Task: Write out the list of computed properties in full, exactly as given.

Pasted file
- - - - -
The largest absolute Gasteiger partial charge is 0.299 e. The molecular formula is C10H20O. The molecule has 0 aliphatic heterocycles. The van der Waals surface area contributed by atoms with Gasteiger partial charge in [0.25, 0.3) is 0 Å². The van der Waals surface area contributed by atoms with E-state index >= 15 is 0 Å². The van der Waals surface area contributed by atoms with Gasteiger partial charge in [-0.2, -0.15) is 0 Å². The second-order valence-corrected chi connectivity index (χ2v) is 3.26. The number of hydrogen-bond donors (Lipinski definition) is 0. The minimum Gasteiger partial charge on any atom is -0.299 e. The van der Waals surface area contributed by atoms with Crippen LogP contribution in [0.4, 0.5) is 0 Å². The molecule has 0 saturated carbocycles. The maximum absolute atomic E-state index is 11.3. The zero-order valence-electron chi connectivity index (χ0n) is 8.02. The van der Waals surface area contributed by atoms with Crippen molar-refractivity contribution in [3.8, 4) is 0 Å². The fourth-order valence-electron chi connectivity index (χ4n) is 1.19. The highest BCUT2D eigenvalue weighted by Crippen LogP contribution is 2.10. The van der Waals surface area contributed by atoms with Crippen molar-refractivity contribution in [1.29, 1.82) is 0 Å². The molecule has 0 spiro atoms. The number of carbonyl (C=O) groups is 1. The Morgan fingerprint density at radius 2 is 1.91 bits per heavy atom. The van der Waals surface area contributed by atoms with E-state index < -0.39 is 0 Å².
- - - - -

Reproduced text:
The largest absolute Gasteiger partial charge is 0.299 e. The molecular formula is C10H20O. The molecule has 0 aliphatic heterocycles. The van der Waals surface area contributed by atoms with Gasteiger partial charge in [0.25, 0.3) is 0 Å². The van der Waals surface area contributed by atoms with E-state index >= 15 is 0 Å². The van der Waals surface area contributed by atoms with Gasteiger partial charge in [-0.2, -0.15) is 0 Å². The second-order valence-corrected chi connectivity index (χ2v) is 3.26. The number of hydrogen-bond donors (Lipinski definition) is 0. The minimum Gasteiger partial charge on any atom is -0.299 e. The van der Waals surface area contributed by atoms with Crippen LogP contribution in [0.4, 0.5) is 0 Å². The molecule has 0 saturated carbocycles. The maximum absolute atomic E-state index is 11.3. The zero-order valence-electron chi connectivity index (χ0n) is 8.02. The van der Waals surface area contributed by atoms with Crippen molar-refractivity contribution in [3.8, 4) is 0 Å². The fourth-order valence-electron chi connectivity index (χ4n) is 1.19. The highest BCUT2D eigenvalue weighted by Crippen LogP contribution is 2.10. The van der Waals surface area contributed by atoms with Crippen molar-refractivity contribution in [1.29, 1.82) is 0 Å². The molecule has 0 spiro atoms. The number of carbonyl (C=O) groups is 1. The Morgan fingerprint density at radius 2 is 1.91 bits per heavy atom. The van der Waals surface area contributed by atoms with E-state index < -0.39 is 0 Å².